Tuesday, 31 March 2015

Gula Melaka Syrup Recipe

It must have been so thankful to see the light of the day. It's been lying in the refrigerator since I got it from Singapore almost a year back. Oh, I am talking about gula melaka.

Gula Melaka

Gula melaka is a palm sugar made from the sap of coconut trees. Gula melaka has a beautiful rich, malty taste with notes of butterscotch flavour. It is a regular ingredient of South East Asian cooking, especially desserts. It is served over shaved ice in a kechang, poured over sago in a sago pudding, put into falooda-like drinks with sago, coconut milk and fresh tropical fruits. To every dish, it brings a uniquely sweet flavour that you will crave.

Think of innovative ways to use this syrup. I am coming up with some in the next few days!!
Gula Melaka Syrup Recipe

It is very easy to make a syrup of this sugar. It takes 2 ingredients and 10 minutes. The results, however, are priceless!

Gula Melaka Syrup Recipe

Preparation Time: 5 minutes
Cooking Time: 10 minutes


150 gms gula melaka chopped
60 ml water


Chop the gula melaka into small pieces.

Heat a small pan and add the water and gula melaka.

After the water warms a little, lower the flame.

Keep stirring till the gula melaka melts gently into the water. Do not put it on high flame, or it will burn the sugar.

Remove from heat, and pour it in another cold vessel.

Let it cool completely into a thick golden syrup before you store.

Friday, 27 March 2015

10 Quick Weekend Brunch Recipes

It's Friday! The day of the week everyone looks forward to. It's the last working day of the week which means weekend's going to be here soon!

10 Quick Weekend Brunch Recipes

Weekends mean waking up late, cooking easy and delicious meals and eating it with family and friends. Weekends mean brunches where kids look forward to treats, and older kids like us look forward to more treats!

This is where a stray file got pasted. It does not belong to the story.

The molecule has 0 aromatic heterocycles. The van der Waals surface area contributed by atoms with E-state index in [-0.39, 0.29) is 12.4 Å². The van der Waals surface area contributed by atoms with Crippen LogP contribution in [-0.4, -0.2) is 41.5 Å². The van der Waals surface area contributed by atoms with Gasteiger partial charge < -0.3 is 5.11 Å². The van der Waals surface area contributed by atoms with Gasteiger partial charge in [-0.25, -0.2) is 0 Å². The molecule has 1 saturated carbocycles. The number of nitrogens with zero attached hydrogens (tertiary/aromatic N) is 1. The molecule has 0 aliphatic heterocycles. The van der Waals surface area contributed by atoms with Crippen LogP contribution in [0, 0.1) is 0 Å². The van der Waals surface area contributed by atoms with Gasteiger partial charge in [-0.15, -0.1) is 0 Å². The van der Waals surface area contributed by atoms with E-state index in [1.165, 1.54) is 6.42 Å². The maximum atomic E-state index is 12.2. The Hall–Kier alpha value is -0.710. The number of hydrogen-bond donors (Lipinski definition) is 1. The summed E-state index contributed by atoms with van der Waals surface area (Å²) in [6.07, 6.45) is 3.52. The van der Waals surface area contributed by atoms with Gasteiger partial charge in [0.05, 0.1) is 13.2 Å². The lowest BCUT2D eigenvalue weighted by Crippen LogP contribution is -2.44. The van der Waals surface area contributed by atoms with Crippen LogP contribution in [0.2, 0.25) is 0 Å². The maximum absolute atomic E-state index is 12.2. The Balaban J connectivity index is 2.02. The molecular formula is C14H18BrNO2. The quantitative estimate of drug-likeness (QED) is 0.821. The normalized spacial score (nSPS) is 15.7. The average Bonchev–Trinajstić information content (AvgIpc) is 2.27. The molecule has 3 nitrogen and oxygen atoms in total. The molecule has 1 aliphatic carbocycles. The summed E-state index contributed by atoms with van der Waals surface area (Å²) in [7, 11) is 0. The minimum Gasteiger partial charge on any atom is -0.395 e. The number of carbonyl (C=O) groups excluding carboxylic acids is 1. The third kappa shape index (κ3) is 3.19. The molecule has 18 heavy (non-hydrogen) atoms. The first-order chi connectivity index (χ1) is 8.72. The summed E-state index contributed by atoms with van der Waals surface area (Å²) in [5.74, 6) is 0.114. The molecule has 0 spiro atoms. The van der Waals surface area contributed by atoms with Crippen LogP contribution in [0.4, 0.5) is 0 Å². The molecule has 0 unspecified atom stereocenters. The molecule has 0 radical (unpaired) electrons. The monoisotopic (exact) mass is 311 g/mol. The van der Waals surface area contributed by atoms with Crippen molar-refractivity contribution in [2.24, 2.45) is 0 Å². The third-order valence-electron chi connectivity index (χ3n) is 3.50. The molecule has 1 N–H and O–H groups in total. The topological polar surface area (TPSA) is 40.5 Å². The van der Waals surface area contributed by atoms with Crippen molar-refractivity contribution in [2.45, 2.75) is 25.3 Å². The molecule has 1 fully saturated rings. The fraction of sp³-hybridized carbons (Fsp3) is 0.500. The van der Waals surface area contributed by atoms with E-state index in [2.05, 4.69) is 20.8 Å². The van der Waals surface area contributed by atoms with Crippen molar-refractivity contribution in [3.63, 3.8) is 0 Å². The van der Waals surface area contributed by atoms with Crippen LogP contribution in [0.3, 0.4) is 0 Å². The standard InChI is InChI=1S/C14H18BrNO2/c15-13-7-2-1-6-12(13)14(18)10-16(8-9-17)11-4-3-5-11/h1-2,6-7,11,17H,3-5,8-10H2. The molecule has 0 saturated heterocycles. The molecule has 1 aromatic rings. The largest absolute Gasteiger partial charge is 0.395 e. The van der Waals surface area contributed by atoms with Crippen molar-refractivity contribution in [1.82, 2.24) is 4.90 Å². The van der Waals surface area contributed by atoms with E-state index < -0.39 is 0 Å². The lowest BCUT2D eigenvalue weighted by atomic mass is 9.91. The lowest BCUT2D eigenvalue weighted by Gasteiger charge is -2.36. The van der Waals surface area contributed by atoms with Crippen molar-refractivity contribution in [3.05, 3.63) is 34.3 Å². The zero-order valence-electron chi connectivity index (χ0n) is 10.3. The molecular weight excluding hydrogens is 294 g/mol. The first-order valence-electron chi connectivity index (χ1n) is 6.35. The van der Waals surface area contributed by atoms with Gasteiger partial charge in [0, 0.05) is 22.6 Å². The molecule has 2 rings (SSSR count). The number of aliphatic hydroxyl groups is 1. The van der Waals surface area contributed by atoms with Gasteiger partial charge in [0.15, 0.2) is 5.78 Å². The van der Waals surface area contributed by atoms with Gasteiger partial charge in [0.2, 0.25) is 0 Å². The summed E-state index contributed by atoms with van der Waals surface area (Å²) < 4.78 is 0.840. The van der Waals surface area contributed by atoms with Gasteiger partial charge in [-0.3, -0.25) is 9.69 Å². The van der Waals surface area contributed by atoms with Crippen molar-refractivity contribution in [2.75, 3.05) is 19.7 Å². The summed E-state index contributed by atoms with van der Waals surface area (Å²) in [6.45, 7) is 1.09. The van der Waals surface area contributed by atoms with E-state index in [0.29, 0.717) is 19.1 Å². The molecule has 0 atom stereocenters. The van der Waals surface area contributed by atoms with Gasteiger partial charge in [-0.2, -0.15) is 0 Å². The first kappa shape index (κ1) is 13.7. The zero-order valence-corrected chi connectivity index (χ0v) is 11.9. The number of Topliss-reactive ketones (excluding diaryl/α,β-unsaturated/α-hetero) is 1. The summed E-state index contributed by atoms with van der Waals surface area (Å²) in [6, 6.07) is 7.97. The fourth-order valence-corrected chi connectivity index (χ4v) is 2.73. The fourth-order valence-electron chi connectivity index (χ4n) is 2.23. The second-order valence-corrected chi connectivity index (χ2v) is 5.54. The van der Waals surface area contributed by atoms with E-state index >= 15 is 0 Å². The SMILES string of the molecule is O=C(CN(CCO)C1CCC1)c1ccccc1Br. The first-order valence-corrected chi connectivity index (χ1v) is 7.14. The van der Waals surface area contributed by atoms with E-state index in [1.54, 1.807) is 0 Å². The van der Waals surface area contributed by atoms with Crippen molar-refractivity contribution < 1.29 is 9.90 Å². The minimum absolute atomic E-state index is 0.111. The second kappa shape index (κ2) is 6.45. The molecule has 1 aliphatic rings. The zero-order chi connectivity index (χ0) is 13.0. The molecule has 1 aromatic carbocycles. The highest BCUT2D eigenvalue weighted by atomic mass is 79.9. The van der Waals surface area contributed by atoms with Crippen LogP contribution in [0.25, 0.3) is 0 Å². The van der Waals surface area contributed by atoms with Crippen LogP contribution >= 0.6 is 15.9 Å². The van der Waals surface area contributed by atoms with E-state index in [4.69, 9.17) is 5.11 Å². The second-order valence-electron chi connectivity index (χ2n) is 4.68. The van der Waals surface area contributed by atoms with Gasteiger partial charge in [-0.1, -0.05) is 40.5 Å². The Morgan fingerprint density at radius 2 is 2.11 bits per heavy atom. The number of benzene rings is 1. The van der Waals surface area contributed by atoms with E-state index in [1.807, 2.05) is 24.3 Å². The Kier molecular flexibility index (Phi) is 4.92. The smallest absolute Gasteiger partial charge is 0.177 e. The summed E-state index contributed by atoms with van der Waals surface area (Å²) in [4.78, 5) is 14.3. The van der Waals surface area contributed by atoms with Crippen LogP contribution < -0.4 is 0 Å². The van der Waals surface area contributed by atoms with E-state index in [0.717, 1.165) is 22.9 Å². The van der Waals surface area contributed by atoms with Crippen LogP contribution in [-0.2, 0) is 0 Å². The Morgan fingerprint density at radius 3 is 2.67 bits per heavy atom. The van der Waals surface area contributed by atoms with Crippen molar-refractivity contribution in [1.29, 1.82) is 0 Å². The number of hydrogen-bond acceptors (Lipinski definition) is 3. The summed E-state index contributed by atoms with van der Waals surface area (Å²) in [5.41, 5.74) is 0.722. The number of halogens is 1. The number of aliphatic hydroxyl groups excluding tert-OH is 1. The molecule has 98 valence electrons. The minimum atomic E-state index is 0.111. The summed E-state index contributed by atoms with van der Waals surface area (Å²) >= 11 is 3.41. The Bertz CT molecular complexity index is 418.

Here are ten delicious weekend brunch recipes that are quick to make and very yummy!

1. Veg Coleslaw Sandwich

Veg Coleslaw Sandwich
This is the most popular recipe on my blog. I've made a vegetarian version of the sandwich. It has a lightly flavoured garlicky yoghurt spread, with lots of crunchy veggies. Make it 15 minutes in advance, chill the spread a bit and serve fresh!

2. Masala Upma

Masala Upma

Masala upma is my take on the breakfast classic. I've used congruent tastes of rasam powder to spice up the traditional upma. Serve hot with a squeeze of lime and see it dissapear!

3. Waldorf Salad

Waldorf Salad

Waldorf salad is an American classic. Fresh sweet red apples are mixed with hints of sharp celery, crunchy walnuts and served in a creamy mayo dressing. The best way to have this is chilled and served on lettuce.

4. Fettucine in Pesto Sauce

Fettucine in Pesto Sauce
This one is for the kids! Which kid doesn't love pasta? Make the pesto sauce in advance. Cook this noodle pasta in 10 minutes, toss it with sauce and top it with parmesan, or your kid's favourite cheese. Serve with lots of love.

5. Homemade Apple Cinnamon Jam

Homemade Apple Cinnanmon Jam
Brunch can never be complete without some hot buttered toast slathered with a thick layer of jam. Make some homemade apple cinnamon jam for your next brunch. It takes about half an hour to make and is not rocket science! Feel free to gather all the praises!

6. Pan Seared Aubergines with a Yoghurt Dip

Pan Seared Aubergines with a Yoghurt Dip
Having friends over for brunch? Cook something 'fancy' in 15 minutes for them. This recipe preserved the flavour of aubergines and mixes it up with a light, refreshing yoghurt dip. Worried that your friends (of you for that matter) don't like aubergines? Trust me, people who hate aubergines have loved this dish and eaten loads of it!

7. Homemade Pizza Sauce for Pizzas

Pizza with Homemade Pizza Sauce